Jail for paedophile who posed as spiritual medium, got girls in Taiwan to send him nude videos
SINGAPORE — He first pretended to be a young girl on Facebook to gain the trust of his victims, before “introducing” them to an older woman who could sense evil spirits or bad auras. The woman was just a second online persona he used to trick his victims.
SINGAPORE — He first pretended to be a young girl on Facebook to gain the trust of his victims, before “introducing” them to an old woman who could sense evil spirits or bad auras. The woman was just a second online persona he used to trick his victims.
Lee Wei Ming then asked the victims, who were young girls, to send him nude photographs and videos of themselves by claiming that the old woman could use the images to “exorcise or dispel” the spirits and auras.
He had amassed almost 2,000 obscene video clips before he was arrested in 2019.
On Tuesday (Nov 9), the 34-year-old Singaporean was jailed for five months. He pleaded guilty to three charges under the Films Act of knowingly possessing obscene videos.
One other similar charge was taken into consideration for sentencing.
His three victims, who were based in Taiwan, were aged 11 and 12. They cannot be named due to a court order to protect their identities.
The court heard that the Singapore Police Force received information from the Taiwanese police in June 2019 of a case of child exploitation. The Taiwanese police had conducted screenings, which revealed that the IP (internet protocol) address of the perpetrator was in Singapore.
Singapore police officers then traced it to Lee’s residential address in Bukit Timah. They arrested him there on Oct 24 in 2019 and seized several computer, mobile and storage devices.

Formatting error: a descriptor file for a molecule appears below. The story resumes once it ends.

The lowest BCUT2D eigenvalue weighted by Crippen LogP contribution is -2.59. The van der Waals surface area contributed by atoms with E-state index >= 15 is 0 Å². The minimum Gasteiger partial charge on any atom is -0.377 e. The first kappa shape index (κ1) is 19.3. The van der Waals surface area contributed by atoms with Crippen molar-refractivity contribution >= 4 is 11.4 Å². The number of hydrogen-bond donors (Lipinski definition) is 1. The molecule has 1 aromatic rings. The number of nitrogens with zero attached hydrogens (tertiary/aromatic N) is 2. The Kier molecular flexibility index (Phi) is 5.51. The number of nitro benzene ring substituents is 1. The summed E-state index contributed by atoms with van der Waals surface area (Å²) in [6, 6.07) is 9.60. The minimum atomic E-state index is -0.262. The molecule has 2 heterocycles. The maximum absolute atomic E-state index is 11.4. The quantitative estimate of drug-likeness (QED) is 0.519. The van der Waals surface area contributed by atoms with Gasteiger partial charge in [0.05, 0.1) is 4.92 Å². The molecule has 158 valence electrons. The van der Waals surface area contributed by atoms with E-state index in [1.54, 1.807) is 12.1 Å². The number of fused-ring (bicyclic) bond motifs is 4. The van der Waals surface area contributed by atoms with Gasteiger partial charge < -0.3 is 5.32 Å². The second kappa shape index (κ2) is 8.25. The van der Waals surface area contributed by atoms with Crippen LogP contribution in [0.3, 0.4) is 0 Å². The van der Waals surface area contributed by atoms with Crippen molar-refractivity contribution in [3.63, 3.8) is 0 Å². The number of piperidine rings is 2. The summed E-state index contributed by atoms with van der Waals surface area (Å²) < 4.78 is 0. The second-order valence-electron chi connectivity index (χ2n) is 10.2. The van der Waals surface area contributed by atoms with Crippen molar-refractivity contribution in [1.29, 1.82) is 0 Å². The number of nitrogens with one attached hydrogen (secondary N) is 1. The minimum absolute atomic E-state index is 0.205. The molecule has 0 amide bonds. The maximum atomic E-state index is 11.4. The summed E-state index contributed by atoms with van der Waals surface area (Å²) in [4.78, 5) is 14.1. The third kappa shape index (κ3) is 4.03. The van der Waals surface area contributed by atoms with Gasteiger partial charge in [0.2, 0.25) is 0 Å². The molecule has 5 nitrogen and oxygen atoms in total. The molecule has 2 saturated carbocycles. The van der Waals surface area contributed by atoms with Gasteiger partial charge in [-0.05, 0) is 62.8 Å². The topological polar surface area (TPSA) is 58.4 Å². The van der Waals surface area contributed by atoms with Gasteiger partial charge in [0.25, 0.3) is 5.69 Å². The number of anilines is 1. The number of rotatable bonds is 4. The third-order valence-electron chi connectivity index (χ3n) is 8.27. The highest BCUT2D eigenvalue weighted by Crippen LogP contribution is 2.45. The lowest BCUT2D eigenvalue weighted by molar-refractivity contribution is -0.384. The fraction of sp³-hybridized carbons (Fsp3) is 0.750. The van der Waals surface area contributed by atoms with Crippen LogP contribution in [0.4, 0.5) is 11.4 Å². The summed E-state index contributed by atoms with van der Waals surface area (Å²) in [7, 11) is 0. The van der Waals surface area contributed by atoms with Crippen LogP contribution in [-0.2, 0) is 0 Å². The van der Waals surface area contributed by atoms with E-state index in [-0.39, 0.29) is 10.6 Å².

The devices were found to contain 3,196 video files in total, of which 1,903 were obscene. At least 11 of these files were of the victims, with the remaining 1,892 files being of undetermined origin.
When Lee was questioned, he admitted to creating fictitious personas on Facebook and targeting young girls through them.
After posing as an old woman who could sense evil spirits or bad auras, he asked the victims to send photos and videos of themselves naked and performing different actions, such as getting undressed, taking a shower and displaying their private parts.
Through the persona of the old woman, Lee told them that the videos would be deleted immediately after he viewed them.
When the victims initially refused, he went back to the young girl persona and either pestered them to send the videos or threatened them with bodily harm.
Lee used the obscene material for his own sexual gratification.
Feeling like they had been lied to and taken advantage of, the victims lodged reports with the Taiwanese police.
Deputy Public Prosecutor Nicholas Lim sought at least six months’ jail, noting that Lee had been diagnosed with paedophilic disorder in the Institute of Mental Health. However, there was no evidence that he could not control his actions due to the disorder.
Lee had essentially been caught red-handed, showed a high degree of premeditation and used the internet to prey on young and vulnerable victims, the prosecutor added.
Those convicted of knowingly possessing obscene films can be jailed for up to 12 months or fined up to S$40,000, or punished with both.